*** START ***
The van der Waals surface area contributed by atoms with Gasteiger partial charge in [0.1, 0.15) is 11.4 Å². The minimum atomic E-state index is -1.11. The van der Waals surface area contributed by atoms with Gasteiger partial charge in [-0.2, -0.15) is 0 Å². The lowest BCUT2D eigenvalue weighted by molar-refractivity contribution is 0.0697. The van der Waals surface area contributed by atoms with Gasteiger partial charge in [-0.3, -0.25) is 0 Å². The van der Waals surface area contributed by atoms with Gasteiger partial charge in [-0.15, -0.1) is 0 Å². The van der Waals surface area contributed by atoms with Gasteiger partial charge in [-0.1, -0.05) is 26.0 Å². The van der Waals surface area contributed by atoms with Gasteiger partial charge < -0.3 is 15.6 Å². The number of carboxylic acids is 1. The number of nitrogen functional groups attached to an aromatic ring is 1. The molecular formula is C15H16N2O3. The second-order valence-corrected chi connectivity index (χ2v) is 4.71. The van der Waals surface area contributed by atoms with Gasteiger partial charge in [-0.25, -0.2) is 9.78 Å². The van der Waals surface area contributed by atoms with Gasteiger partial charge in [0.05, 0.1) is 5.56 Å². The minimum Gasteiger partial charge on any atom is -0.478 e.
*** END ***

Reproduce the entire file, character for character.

The van der Waals surface area contributed by atoms with Gasteiger partial charge in [0.1, 0.15) is 11.4 Å². The minimum atomic E-state index is -1.11. The van der Waals surface area contributed by atoms with Gasteiger partial charge in [-0.2, -0.15) is 0 Å². The lowest BCUT2D eigenvalue weighted by molar-refractivity contribution is 0.0697. The van der Waals surface area contributed by atoms with Gasteiger partial charge in [-0.3, -0.25) is 0 Å². The van der Waals surface area contributed by atoms with Gasteiger partial charge in [-0.15, -0.1) is 0 Å². The van der Waals surface area contributed by atoms with Gasteiger partial charge in [-0.1, -0.05) is 26.0 Å². The van der Waals surface area contributed by atoms with Gasteiger partial charge < -0.3 is 15.6 Å². The number of carboxylic acids is 1. The number of nitrogen functional groups attached to an aromatic ring is 1. The molecular formula is C15H16N2O3. The second-order valence-corrected chi connectivity index (χ2v) is 4.71. The van der Waals surface area contributed by atoms with Gasteiger partial charge in [-0.25, -0.2) is 9.78 Å². The van der Waals surface area contributed by atoms with Gasteiger partial charge in [0.05, 0.1) is 5.56 Å². The minimum Gasteiger partial charge on any atom is -0.478 e.